So, can lightning strike twice? Actually, I think the shift is already well under way.

After all, as I noted only last month, games accounted for nearly 90% of Google Play's revenue in the first quarter, and Google Play Games growth accelerated to tack on 100 million new users accounts over the previous six months alone. What's more, Google management stated their company paid out four times as much money to developers in 2013 compared to 2012.

But NVIDIA, for its part, wants to specifically kick-start Android as a serious gamers' platform with its SHIELD devices. Over the long run, what better way to do so than by taking the necessary technology and cramming it into a tablet, which effectively sits at the center of the current Android revolution? Going forward, the capabilities of mobile devices -- both from a raw processing and power management standpoint -- will only continue to advance. And with it, so, too, will the quality and capabilities of gaming content and software accessible to the broader Android community.

Now don't get me wrong: This doesn't mean the SHIELD tablet needs to be a smashing success to prove its point. Rather, it simply needs to raise some eyebrows as a solid first step, and spur what NVIDIA clearly views as a multiyear journey.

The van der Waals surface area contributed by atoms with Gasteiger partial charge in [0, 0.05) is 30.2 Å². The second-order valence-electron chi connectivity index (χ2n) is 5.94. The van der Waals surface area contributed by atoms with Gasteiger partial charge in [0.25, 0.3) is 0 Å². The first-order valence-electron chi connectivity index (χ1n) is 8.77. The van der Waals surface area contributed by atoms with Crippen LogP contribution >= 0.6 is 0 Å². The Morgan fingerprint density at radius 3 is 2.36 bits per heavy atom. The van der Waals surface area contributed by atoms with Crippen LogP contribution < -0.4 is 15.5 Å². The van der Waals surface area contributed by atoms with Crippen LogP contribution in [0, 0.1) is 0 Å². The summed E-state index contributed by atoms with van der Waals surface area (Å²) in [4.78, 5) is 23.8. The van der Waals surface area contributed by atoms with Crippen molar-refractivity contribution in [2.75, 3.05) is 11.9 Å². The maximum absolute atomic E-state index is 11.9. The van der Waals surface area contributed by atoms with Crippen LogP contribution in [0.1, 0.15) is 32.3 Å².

Personally, from an investors' perspective, that kind of thinking is exactly what I love to see.

Steve Symington owns shares of Nvidia. The Motley Fool recommends Google (A shares), Google (C shares), and Nvidia. The Motley Fool owns shares of Google (A shares) and Google (C shares). Try any of our Foolish newsletter services free for 30 days. We Fools may not all hold the same opinions, but we all believe that considering a diverse range of insights makes us better investors. The Motley Fool has a disclosure policy.

Invest Smarter with The Motley Fool

Join Over 1 Million Premium Members Receiving…

  • New Stock Picks Each Month
  • Detailed Analysis of Companies
  • Model Portfolios
  • Live Streaming During Market Hours
  • And Much More
Get Started Now

Stocks Mentioned

Alphabet Inc. Stock Quote
Alphabet Inc.
GOOGL
$120.17 (0.52%) $0.62
NVIDIA Corporation Stock Quote
NVIDIA Corporation
NVDA
$187.73 (2.39%) $4.38
Alphabet Inc. Stock Quote
Alphabet Inc.
GOOG
$120.86 (0.45%) $0.54

*Average returns of all recommendations since inception. Cost basis and return based on previous market day close.

Related Articles

Motley Fool Returns

Motley Fool Stock Advisor

Market-beating stocks from our award-winning analyst team.

Stock Advisor Returns
394%
 
S&P 500 Returns
127%

Calculated by average return of all stock recommendations since inception of the Stock Advisor service in February of 2002. Returns as of 08/19/2022.

Discounted offers are only available to new members. Stock Advisor list price is $199 per year.

Premium Investing Services

Invest better with The Motley Fool. Get stock recommendations, portfolio guidance, and more from The Motley Fool's premium services.